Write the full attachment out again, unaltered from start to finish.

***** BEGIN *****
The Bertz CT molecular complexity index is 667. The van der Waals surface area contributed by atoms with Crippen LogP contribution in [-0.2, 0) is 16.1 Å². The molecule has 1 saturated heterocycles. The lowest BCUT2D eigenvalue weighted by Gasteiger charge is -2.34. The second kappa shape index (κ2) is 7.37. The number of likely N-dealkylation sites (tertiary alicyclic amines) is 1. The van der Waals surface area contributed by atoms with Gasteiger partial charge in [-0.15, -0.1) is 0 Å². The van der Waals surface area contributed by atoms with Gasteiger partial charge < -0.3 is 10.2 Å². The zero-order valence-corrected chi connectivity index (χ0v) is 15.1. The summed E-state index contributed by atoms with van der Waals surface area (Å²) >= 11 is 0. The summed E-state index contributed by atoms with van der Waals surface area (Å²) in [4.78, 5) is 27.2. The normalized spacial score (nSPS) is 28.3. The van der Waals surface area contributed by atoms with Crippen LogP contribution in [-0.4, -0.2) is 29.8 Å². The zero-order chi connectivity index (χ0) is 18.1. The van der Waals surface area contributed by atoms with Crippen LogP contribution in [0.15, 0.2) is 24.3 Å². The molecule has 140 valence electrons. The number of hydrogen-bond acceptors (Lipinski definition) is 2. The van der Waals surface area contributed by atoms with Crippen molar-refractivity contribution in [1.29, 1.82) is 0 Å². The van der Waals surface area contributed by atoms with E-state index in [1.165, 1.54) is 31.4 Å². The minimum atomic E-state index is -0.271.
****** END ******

The Bertz CT molecular complexity index is 667. The van der Waals surface area contributed by atoms with Crippen LogP contribution in [-0.2, 0) is 16.1 Å². The molecule has 1 saturated heterocycles. The lowest BCUT2D eigenvalue weighted by Gasteiger charge is -2.34. The second kappa shape index (κ2) is 7.37. The number of likely N-dealkylation sites (tertiary alicyclic amines) is 1. The van der Waals surface area contributed by atoms with Gasteiger partial charge in [-0.15, -0.1) is 0 Å². The van der Waals surface area contributed by atoms with Gasteiger partial charge < -0.3 is 10.2 Å². The zero-order valence-corrected chi connectivity index (χ0v) is 15.1. The summed E-state index contributed by atoms with van der Waals surface area (Å²) >= 11 is 0. The summed E-state index contributed by atoms with van der Waals surface area (Å²) in [4.78, 5) is 27.2. The normalized spacial score (nSPS) is 28.3. The van der Waals surface area contributed by atoms with Crippen LogP contribution in [-0.4, -0.2) is 29.8 Å². The zero-order chi connectivity index (χ0) is 18.1. The van der Waals surface area contributed by atoms with Crippen LogP contribution in [0.15, 0.2) is 24.3 Å². The molecule has 140 valence electrons. The number of hydrogen-bond acceptors (Lipinski definition) is 2. The van der Waals surface area contributed by atoms with Crippen molar-refractivity contribution in [1.29, 1.82) is 0 Å². The van der Waals surface area contributed by atoms with E-state index in [1.165, 1.54) is 31.4 Å². The minimum atomic E-state index is -0.271.